Terrific Fig Trail Bars [top]
(Makes 24 bars)
1½ cups whole wheat flour
¾ cups all purpose flour or oat flour
½ cup light brown sugar, firmly packed
¼ cup wheat germ
1 tsp baking powder
1 tsp cinnamon
2 eggs or 6 tbsp egg substitute
1/3 cup melted margarine or butter
¼ cup honey
¼ cup molasses
1 tbsp finely grated orange peel
1 tsp vanilla
1 cup orange juice
1 cup California dried figs, stems removed, chopped
¾ cup raisins
½ cup walnuts
1. Combine flours, sugar, wheat germ, baking powder and cinnamon. In small bowl, blend eggs, margarine, honey, molasses, orange peel, vanilla and orange juice. Add liquid to dry ingredients; whip until smooth. Stir in figs, raisins and walnuts.
2. Spread in greased 9×13-inch baking pan. Bake at 350 degrees for 35 minutes, until done.
Fig Sugar Cookies [top]
(Makes about 4 dozen)
1 cup chopped figs (about 1/2 lb)
1/3 cup water
1 cup butter
1/2 cup sugar
1/2 cup brown sugar, firmly packed
1 teaspoon vanilla
2 cups sifted flour
2 teaspoons baking powder
1/2 teaspoon salt
1. Cook figs with water, stirring frequently, until thickened (about 5 minutes). Set aside to cool.
2. Beat butter with sugar and brown sugar until light and fluffy. Beat in egg and vanilla. Blend well. Sift together flour, baking powder, and salt. Mix into the creamed mixture. Stir in the cooled figs. Drop by teaspoons onto lightly greased cookie sheets.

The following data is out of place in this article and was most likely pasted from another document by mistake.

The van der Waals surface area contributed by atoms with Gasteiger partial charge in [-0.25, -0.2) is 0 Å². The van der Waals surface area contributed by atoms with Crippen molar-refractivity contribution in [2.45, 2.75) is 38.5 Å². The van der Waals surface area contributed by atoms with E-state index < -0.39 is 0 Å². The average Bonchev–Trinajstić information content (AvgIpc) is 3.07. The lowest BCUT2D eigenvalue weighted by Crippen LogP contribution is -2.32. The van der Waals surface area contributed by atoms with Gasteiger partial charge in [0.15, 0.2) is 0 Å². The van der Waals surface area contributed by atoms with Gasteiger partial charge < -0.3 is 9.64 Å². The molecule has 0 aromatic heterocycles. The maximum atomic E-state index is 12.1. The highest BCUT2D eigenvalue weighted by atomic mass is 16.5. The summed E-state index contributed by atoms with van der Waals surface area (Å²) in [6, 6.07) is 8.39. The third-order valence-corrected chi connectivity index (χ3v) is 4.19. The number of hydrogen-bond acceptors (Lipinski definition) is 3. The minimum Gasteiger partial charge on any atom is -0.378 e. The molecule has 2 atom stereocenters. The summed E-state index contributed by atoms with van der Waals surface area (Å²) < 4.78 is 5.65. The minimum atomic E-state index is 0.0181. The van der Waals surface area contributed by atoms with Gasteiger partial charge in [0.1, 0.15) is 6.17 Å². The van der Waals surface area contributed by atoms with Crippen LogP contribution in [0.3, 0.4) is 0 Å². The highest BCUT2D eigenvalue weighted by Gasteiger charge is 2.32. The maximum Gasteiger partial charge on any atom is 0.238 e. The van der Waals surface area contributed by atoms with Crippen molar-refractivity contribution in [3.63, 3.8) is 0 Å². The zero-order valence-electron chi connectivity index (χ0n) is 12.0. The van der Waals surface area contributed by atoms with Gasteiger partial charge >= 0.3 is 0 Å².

3. Bake 375 degrees F. for 10 to 12 minutes, until lightly browned. Remove cookies and cool on wire racks.
Fig Cake [top]
1 1/2 cup sugar
3/4 cup butter
1 cup milk
4 egg whites, beaten
1 1/2 cups chopped figs
1 teaspoon cinnamon
1 tablespoon molasses
3 cups flour
1/2 teaspoon salt
4 teaspoons baking powder
1 teaspoon lemon flavoring
1. Cream sugar and butter. Add milk.
2. Sift flour. Measure and sift with salt and baking powder.
3. Add one-half of flour mixture to sugar and butter. Fold in stiffly beaten egg whites and stir in remainder of flour and flavoring.
4. Take out one-third of this mixture. To the remaining two-thirds, add molasses, cinnamon and figs, which have been dredged in two tablespoons of the flour. Pour into well-oiled, slightly floured tube pan.
5. Swirl the remaining one-third light-colored mixture into the dark-colored mixture. Bake at 350 degrees F. for about 55 minutes.
Fig Jam [top]
2 quarts chopped fresh figs, about 5 pounds
3/4 cup water
6 cups sugar
1/4 cup lemon juice
1. To prepare chopped figs, pour boiling water over figs, let stand 10 minutes, then drain, stem and chop.
2. Add 3/4 cup water and sugar to figs. Slowly bring to boiling, stirring occasionally until sugar dissolves.
3. Cook rapidly until thick, stirring frequently to prevent sticking. Add lemon juice and cook 1 minute longer.
4. Pour, boiling hot, into hot, sterilized jars, adjust caps, process 10-15 minutes in boiling water bath.
Preserved Figs [top]
2 pounds figs, unpeeled
3 cups granulated sugar
1 cup water
8 thin lemon slices
1. Rinse figs well in cool water and then soak for 15 to 20 minutes.
2. Make a syrup by boiling the sugar and water together. When syrup is clear and slightly thick, about 10 or 15 minutes, add figs and sliced lemon.
3. Bring back to a boil and boil for 1 minute. Lower heat and simmer for 30 minutes.
4. Seal in hot, sterilized jars and process in boiling water bath for 10 minutes.
Frozen Fig Yogurt [top]